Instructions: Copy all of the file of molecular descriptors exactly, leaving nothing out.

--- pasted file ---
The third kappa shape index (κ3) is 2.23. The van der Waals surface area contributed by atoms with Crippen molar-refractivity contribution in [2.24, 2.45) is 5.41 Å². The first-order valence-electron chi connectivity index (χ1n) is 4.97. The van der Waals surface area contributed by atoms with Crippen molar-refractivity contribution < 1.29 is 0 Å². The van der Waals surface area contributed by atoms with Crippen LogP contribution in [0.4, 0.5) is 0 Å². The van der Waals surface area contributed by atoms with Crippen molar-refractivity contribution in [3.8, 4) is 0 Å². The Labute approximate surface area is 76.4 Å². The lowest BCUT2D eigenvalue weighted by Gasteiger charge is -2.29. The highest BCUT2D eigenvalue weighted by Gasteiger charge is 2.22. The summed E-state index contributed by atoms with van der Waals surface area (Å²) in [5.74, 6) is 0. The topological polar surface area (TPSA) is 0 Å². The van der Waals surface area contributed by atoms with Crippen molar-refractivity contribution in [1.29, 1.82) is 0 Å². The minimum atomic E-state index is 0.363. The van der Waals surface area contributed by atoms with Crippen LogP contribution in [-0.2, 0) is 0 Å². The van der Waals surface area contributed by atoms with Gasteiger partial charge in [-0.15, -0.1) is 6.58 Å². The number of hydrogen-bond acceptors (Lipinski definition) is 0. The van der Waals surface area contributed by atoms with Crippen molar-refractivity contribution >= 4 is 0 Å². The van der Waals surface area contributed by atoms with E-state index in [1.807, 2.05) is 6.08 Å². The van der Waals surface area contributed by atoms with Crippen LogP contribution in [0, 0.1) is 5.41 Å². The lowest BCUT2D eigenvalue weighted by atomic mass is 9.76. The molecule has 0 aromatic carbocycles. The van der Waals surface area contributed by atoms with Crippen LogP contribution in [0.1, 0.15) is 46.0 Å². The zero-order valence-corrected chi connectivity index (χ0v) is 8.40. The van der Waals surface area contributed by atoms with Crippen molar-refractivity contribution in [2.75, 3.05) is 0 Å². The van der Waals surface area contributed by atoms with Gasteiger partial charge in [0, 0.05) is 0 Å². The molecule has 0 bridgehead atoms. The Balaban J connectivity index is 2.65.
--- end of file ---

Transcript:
The third kappa shape index (κ3) is 2.23. The van der Waals surface area contributed by atoms with Crippen molar-refractivity contribution in [2.24, 2.45) is 5.41 Å². The first-order valence-electron chi connectivity index (χ1n) is 4.97. The van der Waals surface area contributed by atoms with Crippen molar-refractivity contribution < 1.29 is 0 Å². The van der Waals surface area contributed by atoms with Crippen LogP contribution in [0.4, 0.5) is 0 Å². The van der Waals surface area contributed by atoms with Crippen molar-refractivity contribution in [3.8, 4) is 0 Å². The Labute approximate surface area is 76.4 Å². The lowest BCUT2D eigenvalue weighted by Gasteiger charge is -2.29. The highest BCUT2D eigenvalue weighted by Gasteiger charge is 2.22. The summed E-state index contributed by atoms with van der Waals surface area (Å²) in [5.74, 6) is 0. The topological polar surface area (TPSA) is 0 Å². The van der Waals surface area contributed by atoms with Crippen molar-refractivity contribution in [1.29, 1.82) is 0 Å². The minimum atomic E-state index is 0.363. The van der Waals surface area contributed by atoms with Crippen LogP contribution in [-0.2, 0) is 0 Å². The van der Waals surface area contributed by atoms with Gasteiger partial charge in [-0.15, -0.1) is 6.58 Å². The number of hydrogen-bond acceptors (Lipinski definition) is 0. The van der Waals surface area contributed by atoms with Crippen molar-refractivity contribution >= 4 is 0 Å². The van der Waals surface area contributed by atoms with E-state index in [1.807, 2.05) is 6.08 Å². The van der Waals surface area contributed by atoms with Crippen LogP contribution in [0, 0.1) is 5.41 Å². The lowest BCUT2D eigenvalue weighted by atomic mass is 9.76. The molecule has 0 aromatic carbocycles. The van der Waals surface area contributed by atoms with Crippen LogP contribution in [0.1, 0.15) is 46.0 Å². The zero-order valence-corrected chi connectivity index (χ0v) is 8.40. The van der Waals surface area contributed by atoms with Crippen molar-refractivity contribution in [2.75, 3.05) is 0 Å². The van der Waals surface area contributed by atoms with Gasteiger partial charge in [0, 0.05) is 0 Å². The molecule has 0 bridgehead atoms. The Balaban J connectivity index is 2.65.